Karen Tumulty and Micheal Scherer of Time have a very important article out looking at the influence of the drug industry in the American political process as our current debate over healthcare unfolds.
To begin with the sheer number of the drug industry's registered lobbyists is mind-boggling. They number 1,228, or 2.3 for every member of Congress. And the drug industry's campaign contributions to current members of the Henry Waxman chaired Energy and Commerce committee have totaled $2.6 million over the past three years. But what's most stunning is this: in the first six months of this year alone, drug and biotech companies and their trade associations have spent more than $110 million -- that's $609,000 a day -- to influence our elected representatives.
Judging by the euphoria, that investment in their future seems to be paying off.
The return on that investment has been considerable, both in the House and in the Senate. "We've done very well," says lobbyist Jim Greenwood, a former Republican Congressman from Pennsylvania who was a member of the Energy and Commerce Committee and now heads the Biotechnology Industry Organization (BIO). "We carried a majority of the Democrats and a majority of the Republicans in each of the committees, and by very clear margins."
The Time article is also remarkable in that it sheds light on competing interests of different healthcare-related lobbies and on the growing influence of the biotech industry. The Time piece looks at the battle over how much legal protection to give the manufacturers of a class of drug products known as biologics, drugs produced from living matter. Biologics are very expensive to produce and the biotech industry argued that they should be afforded 12 years of "data protection." That's seven years longer than the five that traditional pharmaceutical developers currently receive.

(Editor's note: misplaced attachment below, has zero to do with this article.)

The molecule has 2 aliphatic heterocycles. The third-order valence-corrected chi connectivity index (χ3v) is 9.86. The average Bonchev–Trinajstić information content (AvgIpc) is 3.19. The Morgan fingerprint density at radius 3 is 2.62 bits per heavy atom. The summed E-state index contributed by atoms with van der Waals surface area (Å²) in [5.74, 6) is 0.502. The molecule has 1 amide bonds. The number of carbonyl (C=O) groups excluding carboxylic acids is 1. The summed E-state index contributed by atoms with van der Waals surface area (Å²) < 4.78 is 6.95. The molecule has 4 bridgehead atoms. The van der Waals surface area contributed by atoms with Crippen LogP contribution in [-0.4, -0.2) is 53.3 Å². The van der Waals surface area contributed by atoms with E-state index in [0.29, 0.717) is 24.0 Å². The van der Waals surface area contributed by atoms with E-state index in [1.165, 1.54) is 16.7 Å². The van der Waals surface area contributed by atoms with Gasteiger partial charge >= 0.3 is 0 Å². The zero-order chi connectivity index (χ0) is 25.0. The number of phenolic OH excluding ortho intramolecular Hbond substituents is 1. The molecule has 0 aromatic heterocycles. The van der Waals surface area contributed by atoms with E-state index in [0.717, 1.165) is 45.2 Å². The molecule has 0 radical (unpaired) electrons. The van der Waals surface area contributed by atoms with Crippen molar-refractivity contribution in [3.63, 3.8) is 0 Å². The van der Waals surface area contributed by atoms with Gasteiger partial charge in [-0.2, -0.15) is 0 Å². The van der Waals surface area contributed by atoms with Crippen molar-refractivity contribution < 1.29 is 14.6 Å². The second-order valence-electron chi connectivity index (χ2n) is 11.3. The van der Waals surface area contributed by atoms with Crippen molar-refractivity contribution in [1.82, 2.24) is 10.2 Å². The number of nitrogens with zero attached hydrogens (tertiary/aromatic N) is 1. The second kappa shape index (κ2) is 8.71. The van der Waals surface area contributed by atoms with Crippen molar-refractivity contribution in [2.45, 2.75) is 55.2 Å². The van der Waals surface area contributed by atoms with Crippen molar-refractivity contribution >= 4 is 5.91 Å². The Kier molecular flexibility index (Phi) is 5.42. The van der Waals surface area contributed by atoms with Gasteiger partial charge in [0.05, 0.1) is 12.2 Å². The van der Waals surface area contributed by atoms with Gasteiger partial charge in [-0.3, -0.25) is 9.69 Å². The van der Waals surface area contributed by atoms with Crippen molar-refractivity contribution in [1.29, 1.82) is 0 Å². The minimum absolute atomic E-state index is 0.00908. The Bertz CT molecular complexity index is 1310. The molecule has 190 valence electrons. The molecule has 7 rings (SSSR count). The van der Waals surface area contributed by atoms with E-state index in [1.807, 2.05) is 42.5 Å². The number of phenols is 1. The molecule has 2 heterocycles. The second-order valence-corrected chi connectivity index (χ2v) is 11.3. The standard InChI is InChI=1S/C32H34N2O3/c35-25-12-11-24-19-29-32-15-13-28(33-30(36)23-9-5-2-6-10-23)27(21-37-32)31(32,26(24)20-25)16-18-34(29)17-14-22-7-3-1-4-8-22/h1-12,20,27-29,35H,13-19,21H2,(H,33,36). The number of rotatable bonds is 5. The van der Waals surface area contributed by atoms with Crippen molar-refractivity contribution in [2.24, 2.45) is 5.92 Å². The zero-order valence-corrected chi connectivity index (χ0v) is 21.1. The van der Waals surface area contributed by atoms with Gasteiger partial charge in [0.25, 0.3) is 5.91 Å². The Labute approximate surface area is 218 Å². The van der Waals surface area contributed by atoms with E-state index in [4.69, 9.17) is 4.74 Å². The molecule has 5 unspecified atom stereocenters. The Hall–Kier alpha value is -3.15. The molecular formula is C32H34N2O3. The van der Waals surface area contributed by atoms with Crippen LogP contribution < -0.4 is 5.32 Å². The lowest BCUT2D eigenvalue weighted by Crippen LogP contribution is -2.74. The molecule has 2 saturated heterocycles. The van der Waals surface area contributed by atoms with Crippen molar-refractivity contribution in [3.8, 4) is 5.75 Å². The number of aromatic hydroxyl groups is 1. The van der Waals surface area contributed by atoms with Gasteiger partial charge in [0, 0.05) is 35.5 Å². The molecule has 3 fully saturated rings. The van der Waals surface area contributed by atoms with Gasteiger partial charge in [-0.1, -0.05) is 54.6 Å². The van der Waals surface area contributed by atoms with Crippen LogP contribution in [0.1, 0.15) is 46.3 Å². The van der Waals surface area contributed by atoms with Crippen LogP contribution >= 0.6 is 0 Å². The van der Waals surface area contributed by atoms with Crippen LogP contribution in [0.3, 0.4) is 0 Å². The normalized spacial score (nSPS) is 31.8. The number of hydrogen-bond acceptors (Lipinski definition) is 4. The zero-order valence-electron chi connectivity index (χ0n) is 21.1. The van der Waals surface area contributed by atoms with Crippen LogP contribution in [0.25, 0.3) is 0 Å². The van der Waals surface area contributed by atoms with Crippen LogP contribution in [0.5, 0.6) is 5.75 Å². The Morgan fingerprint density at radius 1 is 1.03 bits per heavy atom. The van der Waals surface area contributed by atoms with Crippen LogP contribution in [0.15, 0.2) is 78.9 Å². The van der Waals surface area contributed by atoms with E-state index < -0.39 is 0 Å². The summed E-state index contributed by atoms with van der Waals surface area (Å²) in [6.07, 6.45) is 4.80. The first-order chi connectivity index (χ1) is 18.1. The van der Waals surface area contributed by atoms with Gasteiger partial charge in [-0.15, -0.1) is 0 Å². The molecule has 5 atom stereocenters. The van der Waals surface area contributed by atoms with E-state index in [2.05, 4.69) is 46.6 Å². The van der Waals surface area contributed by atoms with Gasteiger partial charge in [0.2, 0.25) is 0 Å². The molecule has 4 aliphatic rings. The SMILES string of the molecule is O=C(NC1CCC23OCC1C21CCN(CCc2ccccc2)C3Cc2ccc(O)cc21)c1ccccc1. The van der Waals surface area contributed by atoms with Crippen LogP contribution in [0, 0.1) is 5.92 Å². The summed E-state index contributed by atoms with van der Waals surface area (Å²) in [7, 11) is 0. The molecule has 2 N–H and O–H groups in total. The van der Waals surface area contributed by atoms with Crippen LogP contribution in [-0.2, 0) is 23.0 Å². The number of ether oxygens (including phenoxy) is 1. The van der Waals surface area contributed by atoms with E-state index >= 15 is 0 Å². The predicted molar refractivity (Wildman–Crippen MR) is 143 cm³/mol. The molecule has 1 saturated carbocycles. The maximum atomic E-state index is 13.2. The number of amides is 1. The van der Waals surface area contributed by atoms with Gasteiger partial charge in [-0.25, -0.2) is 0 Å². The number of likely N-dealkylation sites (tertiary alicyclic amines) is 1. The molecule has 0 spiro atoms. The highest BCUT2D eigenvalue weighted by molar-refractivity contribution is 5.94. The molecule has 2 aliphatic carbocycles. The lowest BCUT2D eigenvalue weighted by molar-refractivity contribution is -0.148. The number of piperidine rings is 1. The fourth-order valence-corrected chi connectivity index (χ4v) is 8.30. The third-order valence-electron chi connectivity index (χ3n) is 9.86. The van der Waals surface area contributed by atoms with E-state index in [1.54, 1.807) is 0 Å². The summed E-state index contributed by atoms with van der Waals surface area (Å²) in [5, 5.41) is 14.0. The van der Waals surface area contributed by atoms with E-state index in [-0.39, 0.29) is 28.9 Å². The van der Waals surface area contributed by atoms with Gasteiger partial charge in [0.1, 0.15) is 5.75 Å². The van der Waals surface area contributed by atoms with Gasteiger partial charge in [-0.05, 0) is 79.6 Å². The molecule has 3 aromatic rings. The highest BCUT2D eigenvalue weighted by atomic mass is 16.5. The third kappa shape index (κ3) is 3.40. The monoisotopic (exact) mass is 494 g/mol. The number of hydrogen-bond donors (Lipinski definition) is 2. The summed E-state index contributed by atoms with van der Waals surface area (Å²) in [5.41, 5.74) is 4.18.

On the other side of the coin were the generic drug producers who were allied with the AARP, labor unions, insurance companies, health-maintenance organizations and health-reform advocacy groups, each for various reasons but generally under the realm of cost containment.
It should come as no surprise that the biotech lobbying group, the Biotechnology Industry Organization (BIO), which spent $7.6 million in its lobbying efforts in 2008 has so far come out ahead of the Generic Pharmaceutical Association which only spent $1.9 million in lobbying Congress in 2008. It should also be noted that it is Anna Eshoo, a liberal Democrat from bio-tech rich Palo Alto, who is leading the charge to protect the biotech industry. It should also be noted that the largest contributor to Representative Eshoo's campaigns is the Biotechnology Industry Organization. Makes you wonder whose side she is on?
In June, Senator John Ensign of Nevada became the luckiest adulterer in American politics when South Carolina Governor Mark Sanford didn't hike the Appalachian Trail. Ensign had been involved with campaign staffer Cynthia Hampton, who was married to Senate staffer Doug Hampton, but Sanford's bizarre pronouncements about his "love story" and Argentinian "soulmate" wiped Ensign off the media's agenda. Even the news that Ensign's parents gave the Hampton family $96,000 wasn't enough to get the Nevada senator back in the spotlight. His approval rating took a big hit and continued to slide during the summer, but he had reason to hope this scandal would fade before he faced re-election in 2012.
In the coming months, the senator arranged for Mr. Hampton to join a political consulting firm and lined up several donors as his lobbying clients, according to interviews, e-mail messages and other records. Mr. Ensign and his staff then repeatedly intervened on the companies' behalf with federal agencies, often after urging from Mr. Hampton. [...]